Guthrie and his friend stood trial the next day, encountering a presiding judge who was blind and relied on a seeing-eye dog, thus rendering the police's extensive and painstakingly collected visual evidence irrelevant. With Officer Obie disappointed by a literal "case of American blind justice", Guthrie and his friend are relieved to be fined $50 and told to go pick up the garbage and dispose of it properly.
Guthrie then states that the littering incident was "not what I came to tell you about" and shifts to another story, this one based at the Army Building on Whitehall Street in New York City as Guthrie appeared for a physical exam related to the Vietnam War draft. He tried various strategies to be found unfit for military service, including getting drunk the night before so he was hung-over, and attempting to convince the psychiatrist that he was homicidal, which only earned him praise.
After several hours, Guthrie was asked whether he had ever been convicted of a crime. He answered in the affirmative, explaining his story, and was sent to the "Group W" bench to file for a moral waiver. The other convicts ("mother-rapers... father-stabbers... father-rapers") were initially put off that his conviction had been of "littering", but accepted him when he added "and creating a nuisance". When Guthrie noticed one of the questions on the paperwork asked whether he rehabilitated himself since the crime, he noted the irony of having to prove himself reformed from a crime of littering when the realities of war were often far more brutal; the officer responded that they didn't like "[his] kind", and Guthrie's fingerprints were sent to the federal government to keep on record.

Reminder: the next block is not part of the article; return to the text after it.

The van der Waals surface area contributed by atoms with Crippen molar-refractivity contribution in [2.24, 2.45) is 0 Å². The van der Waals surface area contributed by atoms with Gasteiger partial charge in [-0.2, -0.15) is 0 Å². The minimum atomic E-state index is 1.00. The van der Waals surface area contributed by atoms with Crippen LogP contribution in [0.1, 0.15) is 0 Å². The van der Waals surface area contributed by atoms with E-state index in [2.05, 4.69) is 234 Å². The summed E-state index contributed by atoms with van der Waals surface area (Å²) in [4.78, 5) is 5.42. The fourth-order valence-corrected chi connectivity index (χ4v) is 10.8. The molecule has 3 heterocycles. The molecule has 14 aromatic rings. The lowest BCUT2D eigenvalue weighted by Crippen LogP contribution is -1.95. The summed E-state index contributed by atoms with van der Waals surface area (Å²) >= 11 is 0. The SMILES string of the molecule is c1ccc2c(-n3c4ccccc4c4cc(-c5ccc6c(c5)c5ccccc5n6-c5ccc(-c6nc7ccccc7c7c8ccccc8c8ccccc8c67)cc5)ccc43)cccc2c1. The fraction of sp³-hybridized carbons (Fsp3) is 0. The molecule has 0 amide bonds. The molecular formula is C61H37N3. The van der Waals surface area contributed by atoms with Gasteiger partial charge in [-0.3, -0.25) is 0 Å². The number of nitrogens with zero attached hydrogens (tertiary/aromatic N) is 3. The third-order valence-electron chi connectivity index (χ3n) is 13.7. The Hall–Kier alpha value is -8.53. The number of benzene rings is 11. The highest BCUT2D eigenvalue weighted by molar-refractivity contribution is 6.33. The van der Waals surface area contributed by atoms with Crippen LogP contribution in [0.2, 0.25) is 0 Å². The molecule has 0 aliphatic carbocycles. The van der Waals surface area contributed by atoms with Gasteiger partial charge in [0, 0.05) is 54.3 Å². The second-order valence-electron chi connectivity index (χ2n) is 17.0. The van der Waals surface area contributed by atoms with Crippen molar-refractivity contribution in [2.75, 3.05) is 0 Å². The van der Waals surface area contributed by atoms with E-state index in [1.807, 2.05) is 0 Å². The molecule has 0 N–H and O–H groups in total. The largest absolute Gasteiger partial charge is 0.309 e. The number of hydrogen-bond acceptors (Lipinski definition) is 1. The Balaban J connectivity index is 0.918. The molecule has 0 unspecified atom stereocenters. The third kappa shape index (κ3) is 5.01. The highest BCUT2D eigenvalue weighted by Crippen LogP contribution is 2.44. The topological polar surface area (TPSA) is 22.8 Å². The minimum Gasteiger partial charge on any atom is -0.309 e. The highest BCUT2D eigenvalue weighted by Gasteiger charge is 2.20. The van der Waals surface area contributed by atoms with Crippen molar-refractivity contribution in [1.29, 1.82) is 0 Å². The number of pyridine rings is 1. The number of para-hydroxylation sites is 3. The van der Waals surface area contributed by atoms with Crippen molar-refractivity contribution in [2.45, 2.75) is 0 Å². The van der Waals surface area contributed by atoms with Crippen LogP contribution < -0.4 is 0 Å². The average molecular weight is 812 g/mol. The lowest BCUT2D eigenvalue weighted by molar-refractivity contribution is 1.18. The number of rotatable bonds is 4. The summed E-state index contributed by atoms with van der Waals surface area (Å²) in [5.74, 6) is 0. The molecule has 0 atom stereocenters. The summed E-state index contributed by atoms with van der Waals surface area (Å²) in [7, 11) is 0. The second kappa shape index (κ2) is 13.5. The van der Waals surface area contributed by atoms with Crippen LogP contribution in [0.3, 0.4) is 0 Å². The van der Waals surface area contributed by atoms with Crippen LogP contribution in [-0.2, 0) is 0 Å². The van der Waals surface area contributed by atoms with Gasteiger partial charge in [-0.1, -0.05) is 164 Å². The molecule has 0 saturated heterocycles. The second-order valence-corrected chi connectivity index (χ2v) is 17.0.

In the final part of the song, Guthrie explains to the live audience that anyone finding themselves in a similar situation should walk into the military psychiatrist's office, sing the opening line from the chorus and walk out. He predicts that a single person doing it would be rejected as "sick" and that two people doing it in harmony would be rejected as "faggots", but that once three people started doing it they would begin to suspect "an organization" and fifty people a day would be recognized as "the Alice's Restaurant Anti-Massacree Movement". As he continues fingerpicking, he invites the audience to sing the chorus along with him "the next it comes around on the guitar", claims that the singing "was horrible" and challenges them to sing it with him "with four-part harmony and feeling" as the song ends.
Guthrie cited the long-form monologues of Lord Buckley and Bill Cosby as inspirations writing the song's lyrics, and a number of different musicians (in particular Mississippi John Hurt) as inspirations composing the Piedmont fingerstyle guitar accompaniment. The song was written as the events happened over the course of approximately one year; it grew out of a simple joke riff Guthrie had been working on in 1965 and 1966 before he appeared before the draft board (the opening was originally written as "you can hide from Obanhein at Alice's restaurant", which is how the restaurant got tied into the original story), and he later added his experience before the draft board to create the song as it is known today. Additional portions of the song were written during one of Guthrie's many stays with the English songwriter and music journalist Karl Dallas and his family in London. Guthrie sent a demo recording of the song to his father Woody Guthrie on his deathbed; it was, according to a "family joke", the last thing Woody heard before he died in October 1967. Because of the length of the piece, Guthrie never expected the song to be released, because such extended monologues were extremely rare in an era when singles were typically less than three minutes in length.
"Alice's Restaurant" was first performed publicly with Guthrie singing live on Radio Unnameable, the overnight program hosted by Bob Fass that aired on New York radio station WBAI, one evening in 1966. Guthrie performed the song several times live on WBAI in 1966 and 1967, prior to the song's commercial release. The song proved so popular that at one point Fass (who was known for playing songs he liked over and over again in his graveyard slot) started playing a recording of one of Guthrie's live performances of the song repeatedly; eventually the non-commercial station rebroadcast it only when listeners pledged to donate a large amount of money.